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Great tours every week!
Weekly day tours from central Palermo for: Monreale, Cefalù, Segesta, Erice and other jewels of western Sicily. No need to drive or get around by train or bus. Just join one of our Sicily excursions!

Guide to Norman Arab Byzantine Sicily.
Time Trav­eler's Guide to Nor­man Arab Byzan­tine Pa­ler­mo, Mon­reale & Cef­alù. The only guide book of its kind. Dis­cov­er multi­cul­tur­al me­dieval Si­cily! From Ama­zon US, Ama­zon UK, Ama­zon CA, Barnes & No­ble, Wa­ter­stones, Indi­go, Fish Pond and oth­er ven­dors. Pa­lermo: Lib­reria del Cor­so. Mon­reale: Cathe­dral Book­shop.


Transportation & Sightseeing
Getting around Palermo
(As schedules change from time to time, we cannot guarantee that this information will be correct when you visit.)

Flying into Palermo.From the airport: The simplest transportation is by bus. Buses depart every 30 minutes. The fare to Palermo is around €7. From the city of Palermo, the Prestia Comandé airport buses depart from the square in front of the main train station, with a stop at Politeama (for buses en route to the airport the stop is indicated by a sign at the corner of Via Libertà in front of Prada); presently (2017) there are departures for the airport from Politeama from 4:15 AM to 11:15 PM. The bus company's phone number is 091 586 351 and they have a website (look for English in the drop-down menu). Travel time averages 40 minutes but delays along the route are commonplace. A train (the "Trinacria Express") serves the route between the Palermo airport and the main railway station, departing every hour or so, but travel time can be ridiculously long, sometimes over 60 minutes; a ticket costs six euros. (Taxis are not recommended as you'll probably be grossly overcharged, but the official daytime rate for the airport is around 55 euros for the ride into the city, and higher after 8 PM. If you must use one, negotiate the fare with the driver in advance, never en route or at the journey's end.)

Getting around Palermo.Intercity Buses: Most buses from other parts of Sicily (Catania, Siracusa, Trapani) arrive and depart from Piazza Cairoli, reached on foot via a walkway located in the main train station near the post office and the platform of Track 1. Pedestrians must enter the station to get to the walkway.

In the city: A ticket for the orange buses (operated by AMAT), available from tobacco vendors, some bars and some news agents (or the AMAT kiosk in Via Libertà next to Politeama), costs €1.40 (one euro forty cents) and is valid for 90 (ninety) minutes. You must stamp the ticket in one of the machines near the entrances of the vehicle upon boarding the first bus you take using that ticket. (There is a fine of €52 for failure to comply.) A simple summary of a few local bus routes (by number):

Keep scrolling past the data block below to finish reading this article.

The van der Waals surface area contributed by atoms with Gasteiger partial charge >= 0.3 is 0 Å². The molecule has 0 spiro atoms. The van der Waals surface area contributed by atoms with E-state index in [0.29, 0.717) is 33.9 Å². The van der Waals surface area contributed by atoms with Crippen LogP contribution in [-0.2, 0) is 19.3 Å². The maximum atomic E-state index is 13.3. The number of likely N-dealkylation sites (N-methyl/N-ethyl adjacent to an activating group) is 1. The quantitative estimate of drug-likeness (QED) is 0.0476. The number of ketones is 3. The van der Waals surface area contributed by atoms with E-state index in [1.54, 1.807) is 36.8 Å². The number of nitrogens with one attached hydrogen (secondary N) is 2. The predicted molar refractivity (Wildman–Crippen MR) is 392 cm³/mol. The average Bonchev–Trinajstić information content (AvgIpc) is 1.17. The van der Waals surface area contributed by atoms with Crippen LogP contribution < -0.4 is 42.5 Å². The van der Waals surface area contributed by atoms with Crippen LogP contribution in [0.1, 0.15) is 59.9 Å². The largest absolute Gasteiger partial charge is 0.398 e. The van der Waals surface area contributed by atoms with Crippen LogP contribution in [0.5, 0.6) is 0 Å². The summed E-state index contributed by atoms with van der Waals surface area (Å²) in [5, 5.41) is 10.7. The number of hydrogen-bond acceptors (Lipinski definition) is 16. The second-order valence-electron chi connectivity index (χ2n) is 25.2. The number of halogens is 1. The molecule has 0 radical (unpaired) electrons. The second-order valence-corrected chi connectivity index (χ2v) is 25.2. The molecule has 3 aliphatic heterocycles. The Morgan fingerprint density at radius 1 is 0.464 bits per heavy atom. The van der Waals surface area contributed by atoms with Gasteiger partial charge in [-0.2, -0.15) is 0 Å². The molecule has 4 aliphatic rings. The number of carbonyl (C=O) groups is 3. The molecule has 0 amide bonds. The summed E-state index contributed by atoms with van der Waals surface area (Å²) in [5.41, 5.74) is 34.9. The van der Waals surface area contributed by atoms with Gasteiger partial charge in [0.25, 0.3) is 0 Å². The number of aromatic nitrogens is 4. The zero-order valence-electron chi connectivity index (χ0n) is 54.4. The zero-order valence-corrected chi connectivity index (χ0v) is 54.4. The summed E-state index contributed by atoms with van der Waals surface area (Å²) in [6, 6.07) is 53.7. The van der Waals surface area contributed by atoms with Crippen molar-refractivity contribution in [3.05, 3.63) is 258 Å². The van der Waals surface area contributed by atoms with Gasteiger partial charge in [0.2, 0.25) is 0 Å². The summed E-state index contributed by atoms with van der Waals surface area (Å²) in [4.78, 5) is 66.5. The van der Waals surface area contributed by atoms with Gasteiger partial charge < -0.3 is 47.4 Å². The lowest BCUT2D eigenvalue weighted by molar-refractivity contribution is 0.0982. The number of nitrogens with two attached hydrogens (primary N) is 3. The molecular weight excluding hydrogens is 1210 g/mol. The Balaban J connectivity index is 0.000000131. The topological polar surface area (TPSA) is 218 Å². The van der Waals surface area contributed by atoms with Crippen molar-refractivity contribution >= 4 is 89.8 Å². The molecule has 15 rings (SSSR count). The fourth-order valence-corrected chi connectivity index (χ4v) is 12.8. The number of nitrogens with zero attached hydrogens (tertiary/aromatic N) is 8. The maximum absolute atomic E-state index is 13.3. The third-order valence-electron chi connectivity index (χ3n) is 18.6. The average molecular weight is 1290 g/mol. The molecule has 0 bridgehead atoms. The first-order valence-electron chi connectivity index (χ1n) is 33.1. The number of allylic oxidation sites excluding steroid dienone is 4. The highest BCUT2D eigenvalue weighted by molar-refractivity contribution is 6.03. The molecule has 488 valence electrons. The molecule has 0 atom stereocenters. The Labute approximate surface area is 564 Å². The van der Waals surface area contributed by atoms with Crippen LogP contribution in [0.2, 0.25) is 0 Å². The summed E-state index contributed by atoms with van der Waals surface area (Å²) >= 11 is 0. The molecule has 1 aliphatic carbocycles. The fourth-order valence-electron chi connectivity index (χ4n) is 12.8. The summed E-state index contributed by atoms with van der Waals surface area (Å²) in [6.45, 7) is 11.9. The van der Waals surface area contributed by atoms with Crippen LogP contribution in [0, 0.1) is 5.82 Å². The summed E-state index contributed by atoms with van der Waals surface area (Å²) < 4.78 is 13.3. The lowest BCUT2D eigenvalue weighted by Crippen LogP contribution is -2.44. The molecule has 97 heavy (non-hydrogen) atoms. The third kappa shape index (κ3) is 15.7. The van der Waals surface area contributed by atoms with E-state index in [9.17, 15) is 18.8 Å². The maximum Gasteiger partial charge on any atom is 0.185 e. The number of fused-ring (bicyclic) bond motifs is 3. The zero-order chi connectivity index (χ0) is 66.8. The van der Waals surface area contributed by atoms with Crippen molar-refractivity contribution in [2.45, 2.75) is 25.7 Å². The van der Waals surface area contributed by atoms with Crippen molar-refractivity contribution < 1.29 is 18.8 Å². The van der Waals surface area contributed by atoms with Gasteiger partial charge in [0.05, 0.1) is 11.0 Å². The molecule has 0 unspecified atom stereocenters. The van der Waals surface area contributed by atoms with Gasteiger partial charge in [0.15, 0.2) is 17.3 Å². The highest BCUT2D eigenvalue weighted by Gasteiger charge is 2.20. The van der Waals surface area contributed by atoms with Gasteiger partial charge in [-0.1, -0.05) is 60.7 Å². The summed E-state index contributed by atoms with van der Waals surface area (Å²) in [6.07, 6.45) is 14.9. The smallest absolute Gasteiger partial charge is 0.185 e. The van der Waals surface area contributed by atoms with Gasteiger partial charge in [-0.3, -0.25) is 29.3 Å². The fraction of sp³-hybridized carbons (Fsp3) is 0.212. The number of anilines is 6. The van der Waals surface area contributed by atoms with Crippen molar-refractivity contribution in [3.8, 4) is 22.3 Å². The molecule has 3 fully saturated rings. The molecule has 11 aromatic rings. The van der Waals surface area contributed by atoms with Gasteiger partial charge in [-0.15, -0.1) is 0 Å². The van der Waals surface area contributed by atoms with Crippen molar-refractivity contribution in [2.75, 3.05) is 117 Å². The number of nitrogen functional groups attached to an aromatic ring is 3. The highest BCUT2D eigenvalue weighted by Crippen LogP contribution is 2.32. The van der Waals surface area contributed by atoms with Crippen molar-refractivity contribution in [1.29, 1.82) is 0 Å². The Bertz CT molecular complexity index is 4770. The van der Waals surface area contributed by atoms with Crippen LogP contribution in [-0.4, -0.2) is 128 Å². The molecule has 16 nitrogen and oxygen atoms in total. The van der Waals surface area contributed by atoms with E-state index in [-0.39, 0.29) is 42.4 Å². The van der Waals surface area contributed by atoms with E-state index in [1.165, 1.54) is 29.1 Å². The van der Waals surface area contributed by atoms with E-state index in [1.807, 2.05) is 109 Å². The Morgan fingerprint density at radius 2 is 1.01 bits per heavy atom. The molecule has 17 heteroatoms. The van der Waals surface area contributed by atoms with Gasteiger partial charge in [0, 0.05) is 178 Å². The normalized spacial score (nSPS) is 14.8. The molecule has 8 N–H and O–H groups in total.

• Monreale via Corso Calatafimi from Piazza Indipendenza and return - 389;
• Mondello taking Via Libertà from Politeama and return - 806;
• Main Train Station via Via Libertà with return along Via Roma - 101;
• Piazza Indipendenza to Porta Felice near the Sea along Via Vittorio Emanuele and return - Linea Verde ("L/V") or Green Line;
• Piazza Indipendenza (Norman Palace) to Politeama area and English Garden - 104.

For more information, including maps and bus routes, visit the AMAT website.

Sightseeing: City Sightseeing operates double-deck tour buses along two routes in the old part of the city and occasional departures for hilltop Monreale. A one-day ticket permits you to hop on or off the bus at any designated stop. Visit their website for details, rates and a brochure in PDF format. While this isn't the same thing as having a qualified licensed tour guide, it's convenient if you're touring on your own on foot.

Not recommended.Equally important is what kind of sightseeing to avoid. Taxis are expensive, so get the price from the driver before entering. The horse carriages are infamously expensive, so here too you should get the price for your itinerary before entering the carriage. The three-wheel vehicles driven - in many cases - by younger people are never recommended! If, despite our advice to the contrary, you decide to see Palermo this way, for your safety at least choose a vehicle driven by one of the older drivers (one who looks to be over 40).

Automobile Rental: Agencies are located on the airport's lower level. Be warned that driving in Palermo's chaos can be challenging.

Ships, Ferries, Hydrofoils: Tirrenia is the principal operator servicing Sicily, with daily departures to Lipari, Naples, Genoa, Tunis and Sardinia. Snav has faster ships and a fleet of hydrofoils (service is seasonal). Or try Siremar. For travel to Malta, check out Virtu Ferries.

Trains: The national railway, Trenitalia, provides service to Palermo from other cities.

Airlines: Alitalia, Ryan Air, Easy Jet and Meridiana (which has direct flights from New York in summer) fly into Palermo.

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© 2008-2017 Best of Sicily Travel Guide. Used by permission.

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